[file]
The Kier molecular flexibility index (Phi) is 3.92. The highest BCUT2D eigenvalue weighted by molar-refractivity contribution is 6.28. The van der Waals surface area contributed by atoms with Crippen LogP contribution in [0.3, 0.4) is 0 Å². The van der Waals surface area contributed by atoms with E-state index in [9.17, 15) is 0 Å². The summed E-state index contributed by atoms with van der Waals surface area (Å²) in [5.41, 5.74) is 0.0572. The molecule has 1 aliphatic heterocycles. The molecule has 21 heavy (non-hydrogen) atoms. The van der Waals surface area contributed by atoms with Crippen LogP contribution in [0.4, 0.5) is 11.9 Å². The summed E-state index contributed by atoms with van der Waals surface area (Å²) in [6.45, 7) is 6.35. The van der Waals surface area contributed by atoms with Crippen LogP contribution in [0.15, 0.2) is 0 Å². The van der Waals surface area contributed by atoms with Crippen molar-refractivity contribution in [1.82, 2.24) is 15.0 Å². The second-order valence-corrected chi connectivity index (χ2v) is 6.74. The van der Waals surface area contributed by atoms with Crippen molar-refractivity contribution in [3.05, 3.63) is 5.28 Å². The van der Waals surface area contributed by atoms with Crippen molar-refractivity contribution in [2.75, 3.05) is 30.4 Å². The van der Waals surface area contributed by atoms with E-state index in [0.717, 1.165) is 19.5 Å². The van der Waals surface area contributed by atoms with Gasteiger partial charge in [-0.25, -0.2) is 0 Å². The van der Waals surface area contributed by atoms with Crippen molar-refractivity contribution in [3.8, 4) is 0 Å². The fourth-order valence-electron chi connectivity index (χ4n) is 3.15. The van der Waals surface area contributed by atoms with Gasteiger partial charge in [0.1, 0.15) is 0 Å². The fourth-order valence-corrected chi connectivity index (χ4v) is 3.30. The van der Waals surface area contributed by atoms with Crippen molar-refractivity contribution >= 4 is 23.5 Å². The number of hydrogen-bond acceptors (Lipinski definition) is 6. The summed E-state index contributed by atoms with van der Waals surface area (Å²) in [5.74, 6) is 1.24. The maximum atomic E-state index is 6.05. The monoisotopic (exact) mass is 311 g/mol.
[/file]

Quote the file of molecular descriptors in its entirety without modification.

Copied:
The Kier molecular flexibility index (Phi) is 3.92. The highest BCUT2D eigenvalue weighted by molar-refractivity contribution is 6.28. The van der Waals surface area contributed by atoms with Crippen LogP contribution in [0.3, 0.4) is 0 Å². The van der Waals surface area contributed by atoms with E-state index in [9.17, 15) is 0 Å². The summed E-state index contributed by atoms with van der Waals surface area (Å²) in [5.41, 5.74) is 0.0572. The molecule has 1 aliphatic heterocycles. The molecule has 21 heavy (non-hydrogen) atoms. The van der Waals surface area contributed by atoms with Crippen LogP contribution in [0.4, 0.5) is 11.9 Å². The summed E-state index contributed by atoms with van der Waals surface area (Å²) in [6.45, 7) is 6.35. The van der Waals surface area contributed by atoms with Crippen LogP contribution in [0.15, 0.2) is 0 Å². The van der Waals surface area contributed by atoms with Crippen molar-refractivity contribution in [1.82, 2.24) is 15.0 Å². The second-order valence-corrected chi connectivity index (χ2v) is 6.74. The van der Waals surface area contributed by atoms with Crippen molar-refractivity contribution in [3.05, 3.63) is 5.28 Å². The van der Waals surface area contributed by atoms with Crippen molar-refractivity contribution in [2.75, 3.05) is 30.4 Å². The van der Waals surface area contributed by atoms with E-state index in [0.717, 1.165) is 19.5 Å². The van der Waals surface area contributed by atoms with Gasteiger partial charge in [-0.25, -0.2) is 0 Å². The van der Waals surface area contributed by atoms with Crippen molar-refractivity contribution in [3.8, 4) is 0 Å². The fourth-order valence-electron chi connectivity index (χ4n) is 3.15. The van der Waals surface area contributed by atoms with Gasteiger partial charge in [0.1, 0.15) is 0 Å². The fourth-order valence-corrected chi connectivity index (χ4v) is 3.30. The van der Waals surface area contributed by atoms with Crippen molar-refractivity contribution >= 4 is 23.5 Å². The number of hydrogen-bond acceptors (Lipinski definition) is 6. The summed E-state index contributed by atoms with van der Waals surface area (Å²) in [5.74, 6) is 1.24. The maximum atomic E-state index is 6.05. The monoisotopic (exact) mass is 311 g/mol.